The "black death", which plagued Europe most intensely during the middle part of 14th century and killed more than half of Italy, had a profound effect on subsequent artistic production and can reasonably be said to have contributed to what we now call "the renaissance". I think it almost seems fitting that such death would lead to such a rebirth.
Our textbook really doesn't mention much about the social and psychological impact of the plague, but I think it's the most important aspect to consider in order to understand the lasting changes brought on by the plague, including changes in art.
While researching the plague online, I noticed a particular assertion that was repeated several times-- Common people gained much more leisure time than they had previously known(something that modern Americans, as an example, take for granted) as a result of the plague. This was due to several reasons including the fact that many people were afraid to leave their houses for fear of contracting the disease from others. Also, the economy was in shambles and many jobs were lost, leaving people with no choice but to stay home. This gave the masses something they rarely had before, namely, time to reflect upon their lives, their mortality and, one could infer, the meaning of life. The plague had a profound, "in-your-face" effect on people in regard to acknowledging reality, albeit the darkest side of reality (which, by contrast, can also heighten the awareness of the ligter side of life as well). And consider the fact that the plague did not discriminate between poor and rich. The plague did not recognize any class system; People are just people, and the plague made this fact crystal clear.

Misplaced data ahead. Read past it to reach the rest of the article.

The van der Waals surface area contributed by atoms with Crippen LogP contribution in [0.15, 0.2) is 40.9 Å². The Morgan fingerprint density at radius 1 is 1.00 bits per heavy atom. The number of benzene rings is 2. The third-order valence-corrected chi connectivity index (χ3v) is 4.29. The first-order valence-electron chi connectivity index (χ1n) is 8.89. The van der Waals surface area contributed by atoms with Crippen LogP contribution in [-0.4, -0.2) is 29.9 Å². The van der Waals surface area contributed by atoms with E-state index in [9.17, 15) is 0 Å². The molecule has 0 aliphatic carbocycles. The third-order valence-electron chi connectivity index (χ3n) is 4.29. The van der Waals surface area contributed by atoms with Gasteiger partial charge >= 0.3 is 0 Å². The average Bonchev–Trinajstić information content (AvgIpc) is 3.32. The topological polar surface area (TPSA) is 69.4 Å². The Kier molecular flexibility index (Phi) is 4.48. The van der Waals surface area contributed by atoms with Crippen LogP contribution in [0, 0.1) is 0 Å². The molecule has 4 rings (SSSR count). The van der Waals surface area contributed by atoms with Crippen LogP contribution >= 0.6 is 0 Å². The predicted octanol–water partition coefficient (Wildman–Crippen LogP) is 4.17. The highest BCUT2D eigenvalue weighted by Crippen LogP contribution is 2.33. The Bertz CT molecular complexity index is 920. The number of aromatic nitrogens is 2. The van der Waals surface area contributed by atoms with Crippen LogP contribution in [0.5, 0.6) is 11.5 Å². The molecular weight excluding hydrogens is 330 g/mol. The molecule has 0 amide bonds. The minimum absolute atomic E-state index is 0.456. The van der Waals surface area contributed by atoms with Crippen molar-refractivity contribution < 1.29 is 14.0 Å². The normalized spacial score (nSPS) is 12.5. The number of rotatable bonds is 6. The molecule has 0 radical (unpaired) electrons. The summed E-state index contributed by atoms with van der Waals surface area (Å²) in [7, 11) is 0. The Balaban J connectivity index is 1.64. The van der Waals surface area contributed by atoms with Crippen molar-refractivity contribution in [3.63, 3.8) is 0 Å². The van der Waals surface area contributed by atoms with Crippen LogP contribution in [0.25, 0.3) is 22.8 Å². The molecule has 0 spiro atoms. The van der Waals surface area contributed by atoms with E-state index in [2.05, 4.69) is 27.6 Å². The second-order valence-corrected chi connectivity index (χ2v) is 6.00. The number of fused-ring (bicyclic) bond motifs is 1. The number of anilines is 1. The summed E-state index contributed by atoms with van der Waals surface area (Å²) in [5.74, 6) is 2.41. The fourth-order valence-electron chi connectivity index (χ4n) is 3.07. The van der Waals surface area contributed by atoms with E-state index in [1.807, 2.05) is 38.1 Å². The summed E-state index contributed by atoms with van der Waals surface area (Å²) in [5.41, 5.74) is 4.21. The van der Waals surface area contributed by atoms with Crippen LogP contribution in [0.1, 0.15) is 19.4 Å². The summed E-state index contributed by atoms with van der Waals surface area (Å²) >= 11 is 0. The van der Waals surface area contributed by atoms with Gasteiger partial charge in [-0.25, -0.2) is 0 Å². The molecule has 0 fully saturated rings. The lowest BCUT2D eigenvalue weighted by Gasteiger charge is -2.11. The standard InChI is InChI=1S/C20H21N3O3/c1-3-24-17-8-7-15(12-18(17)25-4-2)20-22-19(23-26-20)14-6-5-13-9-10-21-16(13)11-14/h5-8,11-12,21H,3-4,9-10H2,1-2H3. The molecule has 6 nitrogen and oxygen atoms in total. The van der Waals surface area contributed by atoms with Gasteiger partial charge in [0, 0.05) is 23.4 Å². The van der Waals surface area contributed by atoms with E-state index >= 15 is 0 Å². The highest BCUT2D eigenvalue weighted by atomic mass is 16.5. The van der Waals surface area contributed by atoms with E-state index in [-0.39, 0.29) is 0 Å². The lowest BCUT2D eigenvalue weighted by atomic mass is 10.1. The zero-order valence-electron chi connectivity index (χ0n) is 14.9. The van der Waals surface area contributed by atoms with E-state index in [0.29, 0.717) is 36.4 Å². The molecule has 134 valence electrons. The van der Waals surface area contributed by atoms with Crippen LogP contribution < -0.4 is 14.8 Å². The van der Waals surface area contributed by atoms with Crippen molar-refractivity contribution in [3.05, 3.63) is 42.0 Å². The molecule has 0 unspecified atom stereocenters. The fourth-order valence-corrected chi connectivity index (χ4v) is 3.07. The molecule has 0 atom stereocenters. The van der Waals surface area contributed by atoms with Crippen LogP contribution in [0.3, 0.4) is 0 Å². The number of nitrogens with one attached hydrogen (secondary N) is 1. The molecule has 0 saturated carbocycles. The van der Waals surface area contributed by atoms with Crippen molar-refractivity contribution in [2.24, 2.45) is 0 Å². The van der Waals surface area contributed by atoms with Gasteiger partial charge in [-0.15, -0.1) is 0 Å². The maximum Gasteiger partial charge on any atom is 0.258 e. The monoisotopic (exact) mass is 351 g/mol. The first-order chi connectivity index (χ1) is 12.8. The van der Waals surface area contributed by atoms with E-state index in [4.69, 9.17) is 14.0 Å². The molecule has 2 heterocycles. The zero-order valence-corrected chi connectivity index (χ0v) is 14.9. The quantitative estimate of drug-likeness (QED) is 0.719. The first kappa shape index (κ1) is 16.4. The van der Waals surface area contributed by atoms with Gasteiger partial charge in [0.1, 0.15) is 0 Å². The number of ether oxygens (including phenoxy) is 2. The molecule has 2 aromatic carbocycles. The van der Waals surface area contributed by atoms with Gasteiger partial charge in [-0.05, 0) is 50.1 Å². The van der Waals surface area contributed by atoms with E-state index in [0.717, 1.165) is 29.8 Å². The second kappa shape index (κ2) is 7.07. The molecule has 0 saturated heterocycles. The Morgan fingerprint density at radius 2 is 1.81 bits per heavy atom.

I believe that the power of the church and the notion of the Christian God was naturally challenged by the plague as well. Where was God? Surely even the most ignorant sheeple of the time found this question creeping into their minds. Surely they noticed that priests and other clergy were not shown any special treatment by the plague nor the supposed God that supposedly favored them. Surely this made them wonder and take a good hard second look at reality, not for what they were told it was, but for what they could plainly see it was for themselves. They must have concluded that, for all intents and purposes, they were on their own as humans. Of course the masses didn't become atheistic but it seems that they did adopt more humanistic and naturalistic views on life.
The effect all of this had on art was that of a humanist and naturalistic influence which more accurately reflected reality both in regard to nature and to the sensitivities of the human condition. Human beings would now be portrayed,in art, not merely as props to display a message for the church but as human beings with interests and values that reflected the times. Of course the church survived the plague, as did its own self interest, so religious art didn't disappear. But now it had some stiff competition.